Distance "a" shown in FIG. 13 may be varied as desired depending on the particular anatomy of the patient relative to the desired path of the screw into the patient's vertebra.
Referring now to FIGS. 15-17, a sixth embodiment of a spacer 190 is shown. Spacer 190 includes an axial bore 192 for receipt of a screw. Spacer 190 includes a cylindrical portion 194. A conical portion 196 permits reduced cutouts of the bone required to form a secure seat against the bony surface. However, spacer 190 may or may not be countersunk into the bone. Extending from conical portion 196 are teeth 198, 200 for engaging the bony surface. During use, spacer 190 is inserted axially toward the bone. Teeth 198, 200 dig into the bone and help provide a further secure attachment of the hardware to the bone. Hardware surface 202 permits tightening down of a nut or other hardware against the spacer. Hardware surface 202 has a conically shaped portion 204, like spacer 140 shown in FIG. 9A.
Referring now to FIGS. 18-20, a seventh embodiment of a spacer 210. Spacer 210 may be referred to as a double-cone spacer. Spacer 210 includes an axial bore 212 for receiving a screw. The bone-engaging region of spacer 210 includes a first conical portion 216 and a second conical portion 218, which intersect at tip 220. First conical portion 216 diverges from tip 220 away from the longitudinal axis. Second conical portion 218 converges toward the longitudinal axis from tip 220. A hardware surface 222 permits secure mounting of the nut or other hardware adjacent spacer 210.
As shown in FIG. 20, a wafer 224 may be positioned adjacent spacer 210 such that wafer 224 engages the bone surface during attachment of the screw and spacer to the bone. Wafer 224 may be made from a variety of biologically acceptable porous materials, including porous titanium. Porous titanium permits bone to grow in the interstices between the titanium. This may produce a more secure attachment of the screw to the bone.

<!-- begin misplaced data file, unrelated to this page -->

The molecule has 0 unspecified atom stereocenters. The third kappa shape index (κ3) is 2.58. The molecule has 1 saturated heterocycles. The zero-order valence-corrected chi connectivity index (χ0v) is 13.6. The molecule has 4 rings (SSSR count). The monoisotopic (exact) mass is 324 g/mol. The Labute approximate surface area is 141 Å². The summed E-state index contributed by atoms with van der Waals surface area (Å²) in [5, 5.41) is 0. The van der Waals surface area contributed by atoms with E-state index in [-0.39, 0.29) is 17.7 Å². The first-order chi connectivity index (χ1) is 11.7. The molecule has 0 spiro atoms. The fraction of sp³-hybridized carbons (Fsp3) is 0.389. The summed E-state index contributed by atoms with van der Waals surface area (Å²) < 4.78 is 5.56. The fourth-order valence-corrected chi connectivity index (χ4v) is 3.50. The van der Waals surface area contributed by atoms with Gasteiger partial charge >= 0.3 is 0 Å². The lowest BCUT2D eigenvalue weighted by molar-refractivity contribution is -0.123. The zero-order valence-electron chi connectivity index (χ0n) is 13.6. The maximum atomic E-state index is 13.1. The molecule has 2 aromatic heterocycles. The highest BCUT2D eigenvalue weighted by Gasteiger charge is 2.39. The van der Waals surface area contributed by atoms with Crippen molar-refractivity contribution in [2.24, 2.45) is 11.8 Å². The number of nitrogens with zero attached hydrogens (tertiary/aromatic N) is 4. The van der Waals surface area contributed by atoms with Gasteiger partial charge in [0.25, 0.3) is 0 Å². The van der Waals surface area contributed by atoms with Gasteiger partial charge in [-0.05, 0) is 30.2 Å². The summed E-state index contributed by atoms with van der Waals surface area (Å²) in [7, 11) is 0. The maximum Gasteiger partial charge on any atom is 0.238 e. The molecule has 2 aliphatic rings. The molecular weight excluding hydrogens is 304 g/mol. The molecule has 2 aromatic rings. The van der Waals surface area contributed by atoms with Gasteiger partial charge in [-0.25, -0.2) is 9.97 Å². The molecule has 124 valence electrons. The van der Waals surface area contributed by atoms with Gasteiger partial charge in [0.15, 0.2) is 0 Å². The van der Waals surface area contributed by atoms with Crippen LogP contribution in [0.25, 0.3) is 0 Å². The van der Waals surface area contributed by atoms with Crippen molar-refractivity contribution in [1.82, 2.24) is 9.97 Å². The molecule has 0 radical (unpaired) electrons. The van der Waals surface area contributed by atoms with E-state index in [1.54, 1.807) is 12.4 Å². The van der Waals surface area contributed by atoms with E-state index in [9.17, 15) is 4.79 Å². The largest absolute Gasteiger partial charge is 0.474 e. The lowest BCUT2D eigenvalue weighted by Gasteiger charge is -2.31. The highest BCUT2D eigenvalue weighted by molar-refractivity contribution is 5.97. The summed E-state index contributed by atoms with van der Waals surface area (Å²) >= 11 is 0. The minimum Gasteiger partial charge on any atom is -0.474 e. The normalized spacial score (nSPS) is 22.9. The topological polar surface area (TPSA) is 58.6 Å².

Referring now to FIGS. 21-23, an eighth embodiment of a spacer 230 is shown. Spacer 230 may also be referred to as a curved-toothed spacer. Spacer 230 includes a cylindrical portion 234 and an axial bore 232. A plurality of teeth 236, 238, 240, 242 projects from a first end of the spacer 230 for engaging and digging into the bone surface. Between teeth 236, 238, 240, 242 are curved portions 244, 246, 248, 250. Spacer 230 includes a hardware surface 252.
Referring now to FIGS. 24 and 25, a ninth embodiment of a spacer 260 is shown. Spacer 260 may also be referred to a straight-toothed spacer. Spacer 260 includes an axial bore 262 for receiving a screw. Spacer 260 includes a cylindrical portion 264 extending from a flat-based portion 266 to a hardware surface 276. A plurality of teeth 268, 270, 272, 274 project from base portion 266.